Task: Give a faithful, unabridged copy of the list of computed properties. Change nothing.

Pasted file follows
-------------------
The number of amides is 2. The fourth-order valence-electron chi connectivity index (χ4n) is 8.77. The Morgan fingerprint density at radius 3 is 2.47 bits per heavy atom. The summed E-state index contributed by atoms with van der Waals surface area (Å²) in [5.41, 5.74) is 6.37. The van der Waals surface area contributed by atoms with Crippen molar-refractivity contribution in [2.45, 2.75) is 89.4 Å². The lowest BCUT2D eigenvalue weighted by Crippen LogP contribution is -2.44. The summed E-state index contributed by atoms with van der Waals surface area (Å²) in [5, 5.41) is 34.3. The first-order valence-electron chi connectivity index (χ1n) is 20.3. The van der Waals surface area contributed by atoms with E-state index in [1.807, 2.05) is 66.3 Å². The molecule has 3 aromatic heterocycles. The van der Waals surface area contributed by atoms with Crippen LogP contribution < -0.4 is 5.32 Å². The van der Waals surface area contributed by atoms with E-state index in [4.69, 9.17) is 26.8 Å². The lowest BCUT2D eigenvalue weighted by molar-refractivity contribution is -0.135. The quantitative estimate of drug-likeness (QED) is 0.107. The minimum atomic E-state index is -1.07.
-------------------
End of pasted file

The number of amides is 2. The fourth-order valence-electron chi connectivity index (χ4n) is 8.77. The Morgan fingerprint density at radius 3 is 2.47 bits per heavy atom. The summed E-state index contributed by atoms with van der Waals surface area (Å²) in [5.41, 5.74) is 6.37. The van der Waals surface area contributed by atoms with Crippen molar-refractivity contribution in [2.45, 2.75) is 89.4 Å². The lowest BCUT2D eigenvalue weighted by Crippen LogP contribution is -2.44. The summed E-state index contributed by atoms with van der Waals surface area (Å²) in [5, 5.41) is 34.3. The first-order valence-electron chi connectivity index (χ1n) is 20.3. The van der Waals surface area contributed by atoms with E-state index in [1.807, 2.05) is 66.3 Å². The molecule has 3 aromatic heterocycles. The van der Waals surface area contributed by atoms with Crippen LogP contribution < -0.4 is 5.32 Å². The van der Waals surface area contributed by atoms with E-state index in [4.69, 9.17) is 26.8 Å². The lowest BCUT2D eigenvalue weighted by molar-refractivity contribution is -0.135. The quantitative estimate of drug-likeness (QED) is 0.107. The minimum atomic E-state index is -1.07.